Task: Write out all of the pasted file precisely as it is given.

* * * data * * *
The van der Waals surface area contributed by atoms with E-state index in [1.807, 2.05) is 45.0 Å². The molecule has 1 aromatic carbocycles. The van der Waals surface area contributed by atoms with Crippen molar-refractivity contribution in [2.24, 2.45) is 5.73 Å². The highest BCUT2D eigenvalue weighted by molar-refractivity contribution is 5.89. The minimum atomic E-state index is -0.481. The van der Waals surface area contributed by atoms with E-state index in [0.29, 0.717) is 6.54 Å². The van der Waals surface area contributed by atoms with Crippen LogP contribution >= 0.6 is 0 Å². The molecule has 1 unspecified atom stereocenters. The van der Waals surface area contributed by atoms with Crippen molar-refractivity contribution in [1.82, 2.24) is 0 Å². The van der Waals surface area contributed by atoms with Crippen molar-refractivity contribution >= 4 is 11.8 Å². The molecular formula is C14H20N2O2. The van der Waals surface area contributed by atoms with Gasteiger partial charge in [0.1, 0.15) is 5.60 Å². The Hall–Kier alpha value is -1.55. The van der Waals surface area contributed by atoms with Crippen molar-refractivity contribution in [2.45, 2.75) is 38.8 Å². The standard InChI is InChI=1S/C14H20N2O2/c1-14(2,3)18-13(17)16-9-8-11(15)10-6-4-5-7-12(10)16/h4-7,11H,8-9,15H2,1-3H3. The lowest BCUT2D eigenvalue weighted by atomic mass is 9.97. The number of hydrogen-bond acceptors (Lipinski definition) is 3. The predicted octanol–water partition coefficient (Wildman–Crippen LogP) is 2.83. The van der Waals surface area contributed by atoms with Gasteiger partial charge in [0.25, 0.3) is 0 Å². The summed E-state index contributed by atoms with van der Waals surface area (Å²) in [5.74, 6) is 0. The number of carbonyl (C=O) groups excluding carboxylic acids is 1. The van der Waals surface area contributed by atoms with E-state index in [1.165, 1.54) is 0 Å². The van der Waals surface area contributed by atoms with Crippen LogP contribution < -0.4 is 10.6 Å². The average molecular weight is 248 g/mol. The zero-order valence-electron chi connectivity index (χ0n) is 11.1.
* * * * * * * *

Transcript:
The van der Waals surface area contributed by atoms with E-state index in [1.807, 2.05) is 45.0 Å². The molecule has 1 aromatic carbocycles. The van der Waals surface area contributed by atoms with Crippen molar-refractivity contribution in [2.24, 2.45) is 5.73 Å². The highest BCUT2D eigenvalue weighted by molar-refractivity contribution is 5.89. The minimum atomic E-state index is -0.481. The van der Waals surface area contributed by atoms with E-state index in [0.29, 0.717) is 6.54 Å². The van der Waals surface area contributed by atoms with Crippen LogP contribution >= 0.6 is 0 Å². The molecule has 1 unspecified atom stereocenters. The van der Waals surface area contributed by atoms with Crippen molar-refractivity contribution in [1.82, 2.24) is 0 Å². The van der Waals surface area contributed by atoms with Crippen molar-refractivity contribution >= 4 is 11.8 Å². The molecular formula is C14H20N2O2. The van der Waals surface area contributed by atoms with Gasteiger partial charge in [0.1, 0.15) is 5.60 Å². The Hall–Kier alpha value is -1.55. The van der Waals surface area contributed by atoms with Crippen molar-refractivity contribution in [2.45, 2.75) is 38.8 Å². The standard InChI is InChI=1S/C14H20N2O2/c1-14(2,3)18-13(17)16-9-8-11(15)10-6-4-5-7-12(10)16/h4-7,11H,8-9,15H2,1-3H3. The lowest BCUT2D eigenvalue weighted by atomic mass is 9.97. The number of hydrogen-bond acceptors (Lipinski definition) is 3. The predicted octanol–water partition coefficient (Wildman–Crippen LogP) is 2.83. The van der Waals surface area contributed by atoms with Gasteiger partial charge in [0.25, 0.3) is 0 Å². The summed E-state index contributed by atoms with van der Waals surface area (Å²) in [5.74, 6) is 0. The number of carbonyl (C=O) groups excluding carboxylic acids is 1. The van der Waals surface area contributed by atoms with E-state index in [1.165, 1.54) is 0 Å². The van der Waals surface area contributed by atoms with Crippen LogP contribution < -0.4 is 10.6 Å². The average molecular weight is 248 g/mol. The zero-order valence-electron chi connectivity index (χ0n) is 11.1.